19 Dec 2008

Bailout Banditos

Kevin Drum asks "what harm does it do to try" to stimulate our way out of the economic doldrums? I reply that every idiot with a lobbyist will claim that they need to be stimulated [sic] with OUR money.

In an normal world of competent government, idiots would go the way of the dodo, but a BIG FAT $5 trillion teat has a way of keeping stupid ideas alive long after their natural lifespan.

For example, the Renewable Fuels We Should All Drink Ethanol! Association (WSADEA rhymes with "cool aide") is asking* for MORE government support, i.e.,
The association told the transition team that it wants — among other things — an immediate $1 billion to finance current operations and avoid layoffs and a $50 billion federal loan guarantee program to build new conversion facilities and pipelines.

But Craig Cox, the Midwest vice president of the Environmental Working Group, said, “It’s utterly irresponsible to continue to expand this conventional biofuels industry,” when ethanol may well increase greenhouse gas emissions through greater land use and nitrogen and phosphorous pollution.


In response, the ethanol association released a statement that said, “Some have misconstrued” the industry’s ideas for a stimulus “as a request for federal assistance or a bailout. To the contrary, the RFA recognizes that by stimulating increased production, innovation, and investment in new technologies and cellulosic feedstocks, a revitalized renewable fuels industry can help bail out the flagging U.S. economy and lessen America’s dependence on foreign oil.”
I don't know about you, but loan guarantees and "stabilization funds" (to help with losses resulting form speculating that corn futures would rise in price) sure look like subsidies to me. (But wait! green jobs, investment, innovation! -- oh STFU already...)

Next week, I'll give a longer update on that man-made disaster, the worst (?) agricultural program ever, that weapon of mass-destruction, the ethanol program.

Bottom Line: I hate to blog on stupid, harmful, dangerous, destructive ideas, but "how to make a better chocolate chip cookie" hardly inspires me the same way that political corruption, bad science and hackneyed economics does. (Something to be thankful for -- in a perverse way.)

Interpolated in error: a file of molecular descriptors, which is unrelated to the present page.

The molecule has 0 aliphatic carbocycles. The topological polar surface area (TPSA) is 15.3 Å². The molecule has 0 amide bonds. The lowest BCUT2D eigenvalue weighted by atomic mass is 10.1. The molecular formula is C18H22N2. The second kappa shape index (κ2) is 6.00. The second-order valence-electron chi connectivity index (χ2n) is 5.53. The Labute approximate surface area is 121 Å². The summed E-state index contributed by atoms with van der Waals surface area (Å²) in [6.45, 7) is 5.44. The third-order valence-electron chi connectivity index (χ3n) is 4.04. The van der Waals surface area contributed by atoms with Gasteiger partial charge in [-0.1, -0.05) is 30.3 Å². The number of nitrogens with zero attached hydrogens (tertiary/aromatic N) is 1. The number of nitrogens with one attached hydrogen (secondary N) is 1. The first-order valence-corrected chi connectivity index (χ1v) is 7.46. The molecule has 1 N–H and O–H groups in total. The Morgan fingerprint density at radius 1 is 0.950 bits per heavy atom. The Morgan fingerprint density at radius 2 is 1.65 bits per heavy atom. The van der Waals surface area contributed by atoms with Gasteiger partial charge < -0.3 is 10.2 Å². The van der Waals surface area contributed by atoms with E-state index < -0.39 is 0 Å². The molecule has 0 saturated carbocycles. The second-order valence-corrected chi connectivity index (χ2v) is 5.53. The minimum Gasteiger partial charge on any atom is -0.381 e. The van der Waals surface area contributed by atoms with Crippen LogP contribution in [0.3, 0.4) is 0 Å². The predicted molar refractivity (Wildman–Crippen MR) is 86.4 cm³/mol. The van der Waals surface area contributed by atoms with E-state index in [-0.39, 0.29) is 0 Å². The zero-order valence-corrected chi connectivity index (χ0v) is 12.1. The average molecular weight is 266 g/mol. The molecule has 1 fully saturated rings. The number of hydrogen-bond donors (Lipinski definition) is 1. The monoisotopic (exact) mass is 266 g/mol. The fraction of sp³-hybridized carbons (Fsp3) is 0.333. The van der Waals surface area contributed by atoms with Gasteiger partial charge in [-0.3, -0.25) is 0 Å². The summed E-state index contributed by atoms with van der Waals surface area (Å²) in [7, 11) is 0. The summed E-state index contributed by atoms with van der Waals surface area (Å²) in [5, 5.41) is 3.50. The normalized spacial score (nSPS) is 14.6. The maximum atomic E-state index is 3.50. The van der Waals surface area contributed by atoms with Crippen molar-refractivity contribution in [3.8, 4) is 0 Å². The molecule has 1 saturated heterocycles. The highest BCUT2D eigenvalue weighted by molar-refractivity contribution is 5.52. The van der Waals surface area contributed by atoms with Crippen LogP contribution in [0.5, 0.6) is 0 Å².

hattip to JWT and the anti-ethanol lobby

* Excerpt from the Congressional Quarterly, which does not understand how to post on the InterTubes.

ps: The Bailout Explained

Young Chuck in Montana bought a horse from a farmer for $100.

The farmer agreed to deliver the horse the next day.

The next day he drove up and said, "Sorry son, but I have some bad news, the horse died."

Chuck replied, "Well, then just give me my money back."

The farmer said, "Can't do that. I went and spent it already"

Chuck said, "Ok, then, just bring me the dead horse."

The farmer asked, "What ya gonna do with him?

Chuck said, "I'm going to raffle him off."

The farmer said, "You can't raffle off a dead horse!"

Chuck said, "Sure I can, Watch me. I just won't tell any body he's dead."

A month later, the farmer met up with Chuck and asked, "What happened with that dead horse?"

Chuck said, "I raffled him off. I sold 500 tickets at two dollars a piece and made a profit of $998 $898."

The farmer said, "Didn't anyone complain?"

Chuck said, "Just the guy who won. So I gave him his two dollars back."

Chuck grew up and works now for the government. He was the one who figured out how to "bail us out".

1 comment:

  1. Chuck was a hedge-fund manager before he worked for the government.


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